I met Olga and Javier earlier this year in a sort of random way. I remember receiving a call from a strange number that seemed foreign, when I picked up the phone it was a very sweet voice with a strong Spanish accent. It was Olga de la Iglesia, she wanted to share an idea for a collaboration with me. That same week we met, I fell in love with them and their work. They are art directors, visual artists and photographers based in Barcelona. They have a project called Refresco, which is is about selected art and clothes from the Caribbean (Haiti and Dominican Republic) in Spain. All of the pieces come from the popular markets of the island, they look for prints and patterns that represent the idea of tropical style. A few days after I met them, we went to the flea markets to select some of the pieces for Refresco. I wanted to share this short interview because I thought it could inspire you the way they inspired me. 

Tell us a little bit about your background and how you guys met.

We both studied graphic design, Javi in Buenos Aires and Olga in Barcelona, after that each of us developed our creativity in different fields such as collage (Javi), photography and print design (Olga). We met by a friend in common who put us in touch, Julieta.

What inspired Refresco?

Mainly: The island, its people, landscapes, colors, spontaneity and freshness… its nature, the little houses around the island painted in pastel colors and their geometric shapes, the signboards and typefaces painted in the walls, the inimitable flavor of papayas, mangoes and avocados. The Caribbean context in its great totality is the base for the concept of the project.

Can you describe the process behind finding great pieces?

Javi and I choose the clothes. According to our aesthetic criteria we make a selection. We want to supply new alternatives, unusual and daring combinations, original prints and designs. Fresh pieces.

It all starts when Javi and I get in the red Mitsubishi Lancer ’76, a beauty, without air conditioner, we lower the windows, and the city’s intensity enters through them, we arrive at the flea market, all the vendors are friends by now, they greet us happily, the table is full of clothes to the top, the bustle from the streets is felt strongly, the heat, the loudspeakers, the music, the roving vendors… We divide and conquer to be more efficient; we each make a selection and later check that everything is in good shape.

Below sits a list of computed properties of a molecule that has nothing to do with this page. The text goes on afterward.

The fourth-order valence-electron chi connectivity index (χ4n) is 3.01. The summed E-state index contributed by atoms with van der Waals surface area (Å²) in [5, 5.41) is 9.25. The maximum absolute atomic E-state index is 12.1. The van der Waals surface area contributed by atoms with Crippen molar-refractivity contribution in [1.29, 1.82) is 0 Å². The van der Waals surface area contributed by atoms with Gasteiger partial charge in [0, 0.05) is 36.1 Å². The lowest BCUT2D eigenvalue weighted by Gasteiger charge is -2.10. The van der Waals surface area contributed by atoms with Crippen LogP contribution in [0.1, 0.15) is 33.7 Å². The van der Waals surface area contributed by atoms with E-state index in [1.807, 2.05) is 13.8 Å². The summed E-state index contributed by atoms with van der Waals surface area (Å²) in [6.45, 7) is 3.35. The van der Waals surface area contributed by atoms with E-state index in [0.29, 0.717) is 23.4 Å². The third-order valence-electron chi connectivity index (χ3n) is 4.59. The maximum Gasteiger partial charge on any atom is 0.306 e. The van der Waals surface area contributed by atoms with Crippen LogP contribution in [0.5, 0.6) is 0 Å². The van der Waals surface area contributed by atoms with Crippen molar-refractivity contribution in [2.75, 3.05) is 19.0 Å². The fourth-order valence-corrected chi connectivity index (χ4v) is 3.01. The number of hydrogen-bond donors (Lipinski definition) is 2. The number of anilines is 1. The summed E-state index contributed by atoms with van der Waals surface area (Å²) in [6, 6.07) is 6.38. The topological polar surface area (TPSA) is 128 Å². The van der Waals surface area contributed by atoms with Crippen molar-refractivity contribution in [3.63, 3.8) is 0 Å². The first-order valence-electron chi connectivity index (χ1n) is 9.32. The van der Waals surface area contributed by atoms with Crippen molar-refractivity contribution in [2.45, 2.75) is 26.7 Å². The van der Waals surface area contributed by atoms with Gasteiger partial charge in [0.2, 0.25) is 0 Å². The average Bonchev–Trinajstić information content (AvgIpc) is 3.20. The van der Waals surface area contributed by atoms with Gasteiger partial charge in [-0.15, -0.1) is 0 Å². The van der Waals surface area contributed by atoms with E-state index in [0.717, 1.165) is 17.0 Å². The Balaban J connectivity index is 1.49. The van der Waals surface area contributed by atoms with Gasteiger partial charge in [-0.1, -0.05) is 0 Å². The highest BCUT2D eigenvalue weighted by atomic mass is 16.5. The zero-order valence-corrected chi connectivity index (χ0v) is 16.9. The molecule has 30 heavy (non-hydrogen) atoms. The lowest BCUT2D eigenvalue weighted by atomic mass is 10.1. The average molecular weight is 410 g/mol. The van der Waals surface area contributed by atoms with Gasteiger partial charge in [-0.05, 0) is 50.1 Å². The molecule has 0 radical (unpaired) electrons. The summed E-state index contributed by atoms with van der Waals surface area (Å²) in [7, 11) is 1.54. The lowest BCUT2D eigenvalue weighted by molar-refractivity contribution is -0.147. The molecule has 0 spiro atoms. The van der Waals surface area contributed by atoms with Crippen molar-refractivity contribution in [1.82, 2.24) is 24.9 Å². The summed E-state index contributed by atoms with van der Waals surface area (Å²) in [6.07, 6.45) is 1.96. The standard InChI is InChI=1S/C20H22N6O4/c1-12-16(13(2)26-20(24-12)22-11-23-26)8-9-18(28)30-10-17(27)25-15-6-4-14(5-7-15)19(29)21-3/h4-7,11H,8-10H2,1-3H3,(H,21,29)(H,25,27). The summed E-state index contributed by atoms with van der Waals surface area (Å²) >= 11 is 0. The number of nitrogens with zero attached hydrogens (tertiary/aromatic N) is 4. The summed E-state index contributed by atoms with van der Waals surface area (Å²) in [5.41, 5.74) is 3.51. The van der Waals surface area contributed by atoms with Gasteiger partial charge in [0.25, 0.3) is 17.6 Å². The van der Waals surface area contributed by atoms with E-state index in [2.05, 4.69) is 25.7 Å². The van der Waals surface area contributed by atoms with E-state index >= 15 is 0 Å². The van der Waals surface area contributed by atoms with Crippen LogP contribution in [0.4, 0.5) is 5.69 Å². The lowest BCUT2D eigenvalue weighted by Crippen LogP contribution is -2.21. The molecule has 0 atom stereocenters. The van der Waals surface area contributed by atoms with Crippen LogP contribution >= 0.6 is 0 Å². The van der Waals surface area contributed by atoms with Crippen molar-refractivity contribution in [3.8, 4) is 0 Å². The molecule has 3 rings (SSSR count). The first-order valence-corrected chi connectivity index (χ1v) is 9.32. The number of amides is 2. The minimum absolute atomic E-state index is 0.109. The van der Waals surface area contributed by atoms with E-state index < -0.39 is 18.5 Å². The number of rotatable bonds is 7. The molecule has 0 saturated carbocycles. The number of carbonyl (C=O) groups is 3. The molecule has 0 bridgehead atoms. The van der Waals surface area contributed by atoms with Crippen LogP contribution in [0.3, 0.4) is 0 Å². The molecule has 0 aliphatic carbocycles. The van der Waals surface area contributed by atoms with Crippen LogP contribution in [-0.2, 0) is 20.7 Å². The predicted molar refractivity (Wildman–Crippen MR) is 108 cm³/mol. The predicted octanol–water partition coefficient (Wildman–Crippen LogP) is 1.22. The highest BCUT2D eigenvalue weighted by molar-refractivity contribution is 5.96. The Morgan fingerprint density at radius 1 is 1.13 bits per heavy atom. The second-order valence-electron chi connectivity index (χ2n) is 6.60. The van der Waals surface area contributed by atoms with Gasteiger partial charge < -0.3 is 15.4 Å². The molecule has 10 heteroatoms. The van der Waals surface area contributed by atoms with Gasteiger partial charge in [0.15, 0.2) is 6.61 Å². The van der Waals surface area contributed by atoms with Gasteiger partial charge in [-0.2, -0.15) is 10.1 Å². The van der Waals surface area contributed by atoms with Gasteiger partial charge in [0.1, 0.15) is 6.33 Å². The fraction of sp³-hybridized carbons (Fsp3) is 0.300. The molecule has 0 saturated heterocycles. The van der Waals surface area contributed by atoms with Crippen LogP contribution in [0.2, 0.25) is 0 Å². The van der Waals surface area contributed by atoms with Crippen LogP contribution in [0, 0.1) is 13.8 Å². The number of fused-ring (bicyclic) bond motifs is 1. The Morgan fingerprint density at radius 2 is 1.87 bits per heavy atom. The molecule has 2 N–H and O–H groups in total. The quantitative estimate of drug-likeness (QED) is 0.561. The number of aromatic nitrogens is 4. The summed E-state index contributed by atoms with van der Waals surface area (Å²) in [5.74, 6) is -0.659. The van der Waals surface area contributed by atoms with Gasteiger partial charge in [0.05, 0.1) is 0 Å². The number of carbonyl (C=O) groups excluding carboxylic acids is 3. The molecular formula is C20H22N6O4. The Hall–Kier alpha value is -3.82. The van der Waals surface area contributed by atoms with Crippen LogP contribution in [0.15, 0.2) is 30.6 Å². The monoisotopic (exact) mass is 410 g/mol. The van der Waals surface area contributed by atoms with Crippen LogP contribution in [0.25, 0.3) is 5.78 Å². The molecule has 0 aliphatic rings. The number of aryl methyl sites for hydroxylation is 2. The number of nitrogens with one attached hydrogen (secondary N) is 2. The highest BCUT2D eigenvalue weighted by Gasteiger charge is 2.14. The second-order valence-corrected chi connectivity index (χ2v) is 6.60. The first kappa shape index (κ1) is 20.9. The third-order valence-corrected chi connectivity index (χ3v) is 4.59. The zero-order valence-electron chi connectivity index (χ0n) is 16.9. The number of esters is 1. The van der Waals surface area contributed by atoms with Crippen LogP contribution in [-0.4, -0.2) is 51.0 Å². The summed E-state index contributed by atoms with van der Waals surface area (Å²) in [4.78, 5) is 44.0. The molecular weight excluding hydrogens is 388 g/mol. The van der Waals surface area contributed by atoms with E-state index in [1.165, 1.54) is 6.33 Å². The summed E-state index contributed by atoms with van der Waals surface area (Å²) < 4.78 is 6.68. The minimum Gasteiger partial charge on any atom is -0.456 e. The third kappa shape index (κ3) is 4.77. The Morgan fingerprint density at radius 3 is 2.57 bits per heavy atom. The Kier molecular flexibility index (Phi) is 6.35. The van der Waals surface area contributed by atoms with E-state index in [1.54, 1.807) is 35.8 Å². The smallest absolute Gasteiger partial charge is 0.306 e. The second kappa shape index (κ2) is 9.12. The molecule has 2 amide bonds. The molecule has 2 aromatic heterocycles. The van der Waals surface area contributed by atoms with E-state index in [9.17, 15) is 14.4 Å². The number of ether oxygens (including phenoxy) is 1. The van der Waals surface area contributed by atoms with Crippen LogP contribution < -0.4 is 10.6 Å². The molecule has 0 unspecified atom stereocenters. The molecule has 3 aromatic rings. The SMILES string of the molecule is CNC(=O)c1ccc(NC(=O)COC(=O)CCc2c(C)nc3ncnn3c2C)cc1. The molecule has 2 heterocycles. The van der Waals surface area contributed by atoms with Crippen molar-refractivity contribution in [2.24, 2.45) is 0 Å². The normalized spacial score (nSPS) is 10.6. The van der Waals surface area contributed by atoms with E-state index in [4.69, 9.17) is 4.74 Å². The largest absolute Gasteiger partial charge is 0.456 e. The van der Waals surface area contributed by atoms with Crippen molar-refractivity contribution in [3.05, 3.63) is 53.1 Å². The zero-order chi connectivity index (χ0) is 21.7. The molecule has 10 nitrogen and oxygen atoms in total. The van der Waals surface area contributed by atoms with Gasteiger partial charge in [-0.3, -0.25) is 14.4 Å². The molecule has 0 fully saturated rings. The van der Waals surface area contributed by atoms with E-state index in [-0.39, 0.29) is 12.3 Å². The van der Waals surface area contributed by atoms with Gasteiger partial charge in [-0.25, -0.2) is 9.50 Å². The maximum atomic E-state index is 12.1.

We spend around an hour there, sometimes more, we buy fruits and vegetables in the little market around the corner and then we’re on our way, this time the Lancer full of bags of clothes, we unload and do inventory.

Where do your passions for style, photography, art direction and graphic design come from? How do you put all of these disciplines together?

They all stem from a place we share, our being. What most excites us is to create. Color combinations, mixtures of textures, compositions, ideating images…to observe the life around us and create something from it. 

What are some of your favorite places in the Dominican Republic and Barcelona?

This last time that we were there, we felt something very special in El Morro, Montecristi. The nature is very beautiful and overwhelming.

In Cataluña, we really like Cadaqués and Menorca, but we’ve never felt something similar to the DR. The energy there is different, everything isn’t as exploited, it’s more unusual, intense.

What’s the best part of your job?

Creating, thinking of a new idea, and from that idea build another, and so on. Working directly with our artisans, watching them create is livening.

You only sell in Spain. How does that affect Refresco?

From our online store we sell worldwide, we’ve even sent pieces to South Africa.

I’ve noticed that you also work with artisans from DR, how do you choose the people you work with?

It’s more like their work chooses us, we have a vision and criteria of what we want to project, and based on that we pick with whom to work with. Sometimes we discover them by accident, with others we are already familiar with their work and we go find them to meet them personally, work with them, see their workspace, how they develop their work. We’re also passionate about Haitian Artisans, in our next trip we’ll go meet them in Haiti.

- Special thanks to Ana Valeria Castillos -